Popular Music Of The Olden Time Vol 2

Ancient Songs, Ballads, & Dance Tunes, Sheet Music & Lyrics - online book

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Why does my love Willy prove false and unkind, But if she believe him, the false-hearted swain O why does he change like the wavering wind, Will leave her, and then she with me may com-From one that is loyal in every degree ?               plain :
Ah ! why does he change to another from me? For naught is more certain, believe, silly Sue, In the meadows a3 we were a making of hay, Who once has been faithless can never be true. Oh there did we pass the soft minutes away ; she fimshed hfir sQngj and roge           bg gon6j
And then was I kiss'd and set down on his knee, when oyer ^ meadow came jolly young Johri> No man m the world was so loving as he.         who told her that she wag A(j joy rf hJg ^
But now he has left me, and Fanny the fair And if she'd consent, he would make her his Employs all his wishes, his thoughts and his wife :                                                      [went
care;                                                                She could not refuse him, to church so they
He kisses her lip as she sits on his knee,           YoungWilIy'sforgot,and young Susan's content.
And says all the sweet things he once said to Most men are like Willy, most women like Sue,
me :                                                                  If men will be false, why should women be true ?
O MOTHER, A HOOP ! To this tune Cibber wrote the song " What woman could do, I have tried, to be free," for his ballad-opera of Love in a Riddle, 1729. It is also printed in The Merry Musician, ii. 7.
In The Livery Rake, 1733, the air takes the name of Cibber's song; but in Damon and Phillida, 1734, it is entitled 0 Mother, a hoop I
There are two versions of " 0 Mother, a hoop! " the one as a song, the other " A Dialogue between Miss Molly and her Mother about a hoop." A copy of the latter will be found in one of the collections in the British Museum (H. 1601, p. 532). It consists of ten stanzas, commencing thus:— Daughter.—" What a fine thing have I seen to-day, 0 Mother, a hoop : I pray let me have one, and do not say nay, 0 Mother, a hoop." Mother.—" You must not have one, dear Moll, to be sure,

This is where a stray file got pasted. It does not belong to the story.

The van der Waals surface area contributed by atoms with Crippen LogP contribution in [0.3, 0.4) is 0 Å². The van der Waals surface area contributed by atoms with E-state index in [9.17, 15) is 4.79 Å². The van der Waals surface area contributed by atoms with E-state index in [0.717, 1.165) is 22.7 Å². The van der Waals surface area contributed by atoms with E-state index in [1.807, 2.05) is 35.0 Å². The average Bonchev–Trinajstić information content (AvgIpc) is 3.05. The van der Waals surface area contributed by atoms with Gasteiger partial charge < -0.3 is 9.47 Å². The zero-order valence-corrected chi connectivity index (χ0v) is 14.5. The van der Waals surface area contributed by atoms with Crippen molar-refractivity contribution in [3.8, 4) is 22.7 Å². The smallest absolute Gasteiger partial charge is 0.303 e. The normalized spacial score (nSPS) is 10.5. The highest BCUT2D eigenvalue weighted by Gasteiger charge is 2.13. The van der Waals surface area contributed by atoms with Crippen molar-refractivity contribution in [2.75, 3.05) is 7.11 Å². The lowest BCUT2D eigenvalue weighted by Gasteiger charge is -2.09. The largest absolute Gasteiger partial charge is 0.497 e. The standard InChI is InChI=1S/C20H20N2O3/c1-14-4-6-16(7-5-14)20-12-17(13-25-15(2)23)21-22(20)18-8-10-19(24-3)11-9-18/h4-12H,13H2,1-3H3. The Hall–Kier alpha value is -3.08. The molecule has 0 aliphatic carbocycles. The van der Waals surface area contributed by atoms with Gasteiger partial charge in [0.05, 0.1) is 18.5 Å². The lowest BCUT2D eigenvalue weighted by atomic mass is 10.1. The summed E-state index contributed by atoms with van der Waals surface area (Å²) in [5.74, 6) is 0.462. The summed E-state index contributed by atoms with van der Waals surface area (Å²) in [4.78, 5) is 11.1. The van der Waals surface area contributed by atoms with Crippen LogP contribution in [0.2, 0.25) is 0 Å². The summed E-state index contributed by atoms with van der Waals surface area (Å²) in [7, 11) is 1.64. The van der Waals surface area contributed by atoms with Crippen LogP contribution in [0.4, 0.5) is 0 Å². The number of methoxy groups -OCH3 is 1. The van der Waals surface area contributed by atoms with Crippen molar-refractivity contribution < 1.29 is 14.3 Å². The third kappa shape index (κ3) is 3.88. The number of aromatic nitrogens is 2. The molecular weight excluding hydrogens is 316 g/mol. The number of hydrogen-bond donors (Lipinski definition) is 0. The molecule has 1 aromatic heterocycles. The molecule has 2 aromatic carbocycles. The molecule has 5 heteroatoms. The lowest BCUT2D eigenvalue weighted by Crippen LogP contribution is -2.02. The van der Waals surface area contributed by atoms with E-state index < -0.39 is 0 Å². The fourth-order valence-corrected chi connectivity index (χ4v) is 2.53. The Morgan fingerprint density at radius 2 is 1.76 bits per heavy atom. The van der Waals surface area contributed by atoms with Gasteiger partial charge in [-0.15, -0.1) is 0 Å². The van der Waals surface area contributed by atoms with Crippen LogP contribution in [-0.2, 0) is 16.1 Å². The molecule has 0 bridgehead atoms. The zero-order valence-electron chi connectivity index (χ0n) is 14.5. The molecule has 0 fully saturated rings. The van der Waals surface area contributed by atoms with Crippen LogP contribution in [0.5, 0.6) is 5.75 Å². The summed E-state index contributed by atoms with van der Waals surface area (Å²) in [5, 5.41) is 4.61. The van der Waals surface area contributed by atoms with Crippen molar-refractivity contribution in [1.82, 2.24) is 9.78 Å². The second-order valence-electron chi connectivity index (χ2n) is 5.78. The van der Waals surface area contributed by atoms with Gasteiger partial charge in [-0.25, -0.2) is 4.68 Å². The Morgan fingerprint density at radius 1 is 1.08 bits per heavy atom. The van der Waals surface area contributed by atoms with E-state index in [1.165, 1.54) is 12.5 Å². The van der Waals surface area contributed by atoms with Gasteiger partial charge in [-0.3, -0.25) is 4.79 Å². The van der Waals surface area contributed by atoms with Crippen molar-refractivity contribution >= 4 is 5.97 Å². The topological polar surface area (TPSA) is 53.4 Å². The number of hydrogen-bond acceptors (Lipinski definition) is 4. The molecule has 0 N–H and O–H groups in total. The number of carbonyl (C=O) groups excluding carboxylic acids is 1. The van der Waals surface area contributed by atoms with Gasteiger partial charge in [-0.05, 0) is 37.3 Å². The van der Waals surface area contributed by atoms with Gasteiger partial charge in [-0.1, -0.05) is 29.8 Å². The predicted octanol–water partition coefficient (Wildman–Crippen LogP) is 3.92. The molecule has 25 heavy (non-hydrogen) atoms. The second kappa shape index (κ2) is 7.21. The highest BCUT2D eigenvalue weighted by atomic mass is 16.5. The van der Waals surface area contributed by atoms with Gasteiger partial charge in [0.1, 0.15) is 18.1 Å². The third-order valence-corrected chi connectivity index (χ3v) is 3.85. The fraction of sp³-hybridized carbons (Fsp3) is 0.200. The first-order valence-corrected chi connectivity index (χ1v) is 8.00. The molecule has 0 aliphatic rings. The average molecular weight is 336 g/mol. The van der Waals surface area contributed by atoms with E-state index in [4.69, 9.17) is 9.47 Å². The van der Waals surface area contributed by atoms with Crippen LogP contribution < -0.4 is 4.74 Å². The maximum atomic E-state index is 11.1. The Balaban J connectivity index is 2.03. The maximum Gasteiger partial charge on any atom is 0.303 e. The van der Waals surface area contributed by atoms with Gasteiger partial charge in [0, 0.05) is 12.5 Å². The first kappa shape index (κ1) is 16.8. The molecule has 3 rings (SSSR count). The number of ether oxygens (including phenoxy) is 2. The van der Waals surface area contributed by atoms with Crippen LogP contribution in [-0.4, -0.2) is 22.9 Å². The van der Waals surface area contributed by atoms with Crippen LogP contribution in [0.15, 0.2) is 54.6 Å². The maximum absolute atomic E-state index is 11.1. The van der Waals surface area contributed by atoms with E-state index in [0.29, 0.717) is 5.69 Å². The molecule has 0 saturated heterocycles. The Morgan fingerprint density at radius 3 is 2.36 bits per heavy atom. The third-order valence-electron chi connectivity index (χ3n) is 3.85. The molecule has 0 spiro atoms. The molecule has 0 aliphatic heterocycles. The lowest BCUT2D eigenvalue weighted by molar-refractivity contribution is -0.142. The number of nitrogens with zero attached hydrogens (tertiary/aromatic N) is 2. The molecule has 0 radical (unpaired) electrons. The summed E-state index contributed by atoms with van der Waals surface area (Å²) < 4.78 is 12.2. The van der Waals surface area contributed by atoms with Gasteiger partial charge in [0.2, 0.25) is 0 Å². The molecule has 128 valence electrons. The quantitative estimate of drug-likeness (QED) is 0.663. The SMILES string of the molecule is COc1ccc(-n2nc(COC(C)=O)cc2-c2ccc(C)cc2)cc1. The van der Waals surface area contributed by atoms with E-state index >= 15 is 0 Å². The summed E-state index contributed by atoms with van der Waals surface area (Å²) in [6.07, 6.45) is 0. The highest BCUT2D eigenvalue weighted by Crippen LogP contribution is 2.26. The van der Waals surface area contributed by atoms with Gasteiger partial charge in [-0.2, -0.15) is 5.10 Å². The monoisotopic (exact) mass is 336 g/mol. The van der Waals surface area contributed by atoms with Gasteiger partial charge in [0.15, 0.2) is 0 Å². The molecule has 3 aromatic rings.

For hoops do men's eyes and men's hearts so allure, No, Molly, no hoop, no hoop, No, Molly, no hoop." Daughter.—" Dear Mother, let women wear what, they will, 0, &c.
Men's eyes and men's hearts will be roving still; 0, &c. Whether decently clothed or sluttishly dress'd, Some men prefer these and others the rest. 0, &c.
Men wear lac'd hats and ladies lac'd shoes, Men with canvas and whalebone do stiffen their clothes, Then why should the men the ladies abuse For applying the same things, and to the same use. Pray hear me, dear Mother, what I have been taught— Nine men and nine women o'erset in a boat, The men were all drown'd, but the women did float, And by help of their hoops they all safely got out," &c. In some of the broadsides with music, the tune is attributed to Mr. Brailford. The following is the first stanza of the song:—

E-Book - An Annotated Compendium of Old Time American Songs by James Alverson III